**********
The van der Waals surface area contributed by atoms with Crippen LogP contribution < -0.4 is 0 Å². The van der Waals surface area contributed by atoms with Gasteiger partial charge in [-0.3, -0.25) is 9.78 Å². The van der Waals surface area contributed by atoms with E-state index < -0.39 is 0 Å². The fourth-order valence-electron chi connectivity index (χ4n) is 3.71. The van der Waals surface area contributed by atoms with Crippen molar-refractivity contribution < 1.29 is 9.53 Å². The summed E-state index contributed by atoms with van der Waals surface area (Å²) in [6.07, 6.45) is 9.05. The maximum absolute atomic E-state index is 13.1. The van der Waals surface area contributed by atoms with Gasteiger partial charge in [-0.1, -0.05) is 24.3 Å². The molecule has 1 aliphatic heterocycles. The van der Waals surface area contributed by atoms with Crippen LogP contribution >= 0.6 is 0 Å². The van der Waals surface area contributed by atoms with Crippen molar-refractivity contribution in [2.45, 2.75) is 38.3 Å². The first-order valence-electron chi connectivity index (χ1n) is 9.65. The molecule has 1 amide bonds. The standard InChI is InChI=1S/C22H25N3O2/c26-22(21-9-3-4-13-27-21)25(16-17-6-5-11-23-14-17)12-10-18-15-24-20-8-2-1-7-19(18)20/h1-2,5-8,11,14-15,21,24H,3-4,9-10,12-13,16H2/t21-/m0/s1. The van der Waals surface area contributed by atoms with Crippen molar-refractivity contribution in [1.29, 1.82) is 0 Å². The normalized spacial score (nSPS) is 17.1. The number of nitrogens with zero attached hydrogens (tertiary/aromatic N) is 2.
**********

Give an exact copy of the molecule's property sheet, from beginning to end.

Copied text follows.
The van der Waals surface area contributed by atoms with Crippen LogP contribution < -0.4 is 0 Å². The van der Waals surface area contributed by atoms with Gasteiger partial charge in [-0.3, -0.25) is 9.78 Å². The van der Waals surface area contributed by atoms with E-state index < -0.39 is 0 Å². The fourth-order valence-electron chi connectivity index (χ4n) is 3.71. The van der Waals surface area contributed by atoms with Crippen molar-refractivity contribution < 1.29 is 9.53 Å². The summed E-state index contributed by atoms with van der Waals surface area (Å²) in [6.07, 6.45) is 9.05. The maximum absolute atomic E-state index is 13.1. The van der Waals surface area contributed by atoms with Gasteiger partial charge in [-0.1, -0.05) is 24.3 Å². The molecule has 1 aliphatic heterocycles. The van der Waals surface area contributed by atoms with Crippen LogP contribution >= 0.6 is 0 Å². The van der Waals surface area contributed by atoms with Crippen molar-refractivity contribution in [2.45, 2.75) is 38.3 Å². The first-order valence-electron chi connectivity index (χ1n) is 9.65. The molecule has 1 amide bonds. The standard InChI is InChI=1S/C22H25N3O2/c26-22(21-9-3-4-13-27-21)25(16-17-6-5-11-23-14-17)12-10-18-15-24-20-8-2-1-7-19(18)20/h1-2,5-8,11,14-15,21,24H,3-4,9-10,12-13,16H2/t21-/m0/s1. The van der Waals surface area contributed by atoms with Crippen molar-refractivity contribution in [1.29, 1.82) is 0 Å². The normalized spacial score (nSPS) is 17.1. The number of nitrogens with zero attached hydrogens (tertiary/aromatic N) is 2.